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An Immigrant President? It Could Happen

The House and Senate are weighing proposals for an amendment to the Constitution that would let foreign-born citizens hold the job.

October 03, 2003|Ricardo Alonso-Zaldivar | Times Staff Writer

WASHINGTON — Since the founding of the United States, the office of president has carried a qualification not required for any other elected federal post. Under the Constitution, only a "natural born citizen" can be president.

Now, as Austrian-born Arnold Schwarzenegger chases the governorship of the most populous state, the House and Senate are weighing proposals for a constitutional amendment that would allow a naturalized citizen to become president. But Schwarzenegger's candidacy is only a side issue in the debate.

The question turns on whether a decision by the framers of the Constitution more than 200 years ago remains relevant in today's more inclusive America, one in which the foreign-born population is at an all-time high.

Conservatives such as Senate Judiciary Committee Chairman Orrin G. Hatch (R-Utah) and liberals such as Rep. Barney Frank (D-Mass.) favor opening the presidency to immigrants. Hatch's bill would allow people who have been citizens at least 20 years to hold the office, while Frank is supporting a House bill with a 35-year citizenship requirement.

"I think it's a mistake to have that in the Constitution," Frank said of the current limitation. "It's reflective of a double standard that somehow immigrants aren't fully equal with people born here."

The amendment would have to be approved by a two-thirds vote in both chambers of Congress and ratified by three-fourths of the state legislatures.

Chances are slim that either version would pass in the near future, but a native-born constituency of supporters is emerging from the families of thousands of youngsters adopted from overseas into American families.

First-grader Jonah Yinger of Syracuse, N.Y., who was born in Vietnam and adopted by his parents when he was an infant, is among those children.

Jonah's father, John Yinger, launched a campaign in 1998 to amend the Constitution, complete with an Internet Web page.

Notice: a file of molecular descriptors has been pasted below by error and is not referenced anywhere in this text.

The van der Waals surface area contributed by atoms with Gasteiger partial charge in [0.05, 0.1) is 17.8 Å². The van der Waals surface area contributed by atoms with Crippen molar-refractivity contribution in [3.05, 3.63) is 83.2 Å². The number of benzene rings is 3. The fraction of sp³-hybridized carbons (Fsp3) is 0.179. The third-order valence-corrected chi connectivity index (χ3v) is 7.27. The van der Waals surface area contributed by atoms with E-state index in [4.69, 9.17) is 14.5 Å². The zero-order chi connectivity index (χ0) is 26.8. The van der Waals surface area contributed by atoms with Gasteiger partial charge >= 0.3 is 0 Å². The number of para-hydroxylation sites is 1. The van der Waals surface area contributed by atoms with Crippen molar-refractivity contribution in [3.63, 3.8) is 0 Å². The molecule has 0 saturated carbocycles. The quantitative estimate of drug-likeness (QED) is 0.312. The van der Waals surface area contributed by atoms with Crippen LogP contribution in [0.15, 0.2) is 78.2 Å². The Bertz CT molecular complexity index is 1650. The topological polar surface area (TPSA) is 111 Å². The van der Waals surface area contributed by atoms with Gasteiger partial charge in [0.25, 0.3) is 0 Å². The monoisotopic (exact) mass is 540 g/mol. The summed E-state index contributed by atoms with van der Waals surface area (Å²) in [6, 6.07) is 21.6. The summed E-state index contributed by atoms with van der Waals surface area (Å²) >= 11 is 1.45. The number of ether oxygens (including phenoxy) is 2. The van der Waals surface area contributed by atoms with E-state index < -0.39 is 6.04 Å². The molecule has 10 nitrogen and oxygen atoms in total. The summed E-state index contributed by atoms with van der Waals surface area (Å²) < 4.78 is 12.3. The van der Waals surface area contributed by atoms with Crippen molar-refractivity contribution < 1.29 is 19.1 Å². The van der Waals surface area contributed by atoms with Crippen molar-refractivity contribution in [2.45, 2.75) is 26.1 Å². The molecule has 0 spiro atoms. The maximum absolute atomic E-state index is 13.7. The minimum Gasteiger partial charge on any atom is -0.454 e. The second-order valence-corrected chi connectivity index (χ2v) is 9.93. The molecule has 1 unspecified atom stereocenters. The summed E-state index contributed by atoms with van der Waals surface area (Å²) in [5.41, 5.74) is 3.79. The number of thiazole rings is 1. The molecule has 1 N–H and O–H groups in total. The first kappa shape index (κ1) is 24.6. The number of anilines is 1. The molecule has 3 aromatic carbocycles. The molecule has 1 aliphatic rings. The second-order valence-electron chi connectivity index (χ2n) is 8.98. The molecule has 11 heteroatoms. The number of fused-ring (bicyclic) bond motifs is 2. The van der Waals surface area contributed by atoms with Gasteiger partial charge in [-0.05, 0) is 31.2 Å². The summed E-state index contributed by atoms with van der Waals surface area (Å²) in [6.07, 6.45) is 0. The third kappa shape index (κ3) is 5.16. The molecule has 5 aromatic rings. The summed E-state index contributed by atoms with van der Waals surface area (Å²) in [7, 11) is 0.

"Jonah has lived in the United States nearly all his life," said Yinger, a Syracuse University economist. "But he is going to be treated differently than all other citizens. When he gets to a class on the Constitution, he is constantly going to have to hear that he can't run for president, while every other kid can."

Children were also on the mind of Rep. Vic Snyder (D-Ark.) when he introduced the House amendment earlier this year. Snyder said he was thinking of his niece Sara Doty, a teenager living in Oregon. Sara was born in South Korea and adopted at age 10 months by Snyder's sister.

"It's un-American not to let kids adopted at a young age have the opportunity to run for president," he said. "These kids have no recollection of where they were born. They are raised as Americans, and it's just a stretch to me to say that they could have divided loyalties."

The rights of children adopted from overseas did not figure in the deliberations of the Constitutional Convention in 1787. But the fear of foreign monarchs was certainly in the air.

Historian Forrest McDonald, a professor at the University of Alabama, said the framers were very familiar with the example of 18th century Poland, where foreign powers had subverted the election of a monarch and installed their own puppet, allowing them to carve up the country. In America, rumors swirled that the Constitutional Convention intended to invite a relative of English King George III to reign over the just-liberated colonies.

Against this background, and without dissent or discussion, the Constitutional Convention adopted language stating that "No Person except a natural born Citizen, or a Citizen of the United States, at the time of the Adoption of this Constitution, shall be eligible to the Office of President; neither shall any Person be eligible to that Office who shall not have attained to the Age of thirty five Years, and been fourteen Years a Resident within the United States."

The citizenship requirement remains just as valid in the age of globalization, McDonald said, and should not be changed.

"I don't think you ever just get over the place where you were born," McDonald said. "If you're a refugee and you're getting out of some horrible place, maybe. But if you're just coming here from another country, it's always likely that you're going to be hyphenated in your own mind."

Even if a foreign-born president judged fairly in a dispute between the United States and a home country, that president might still have to contend with a public perception of bias, McDonald said. He raised the specter of a foreign government planting an agent in the United States with the intention of grooming the operative for commander in chief of the world's sole remaining superpower.

"People who think in very long-range terms have lots of patience," McDonald said.

Supporters of the amendment dismiss such fears.

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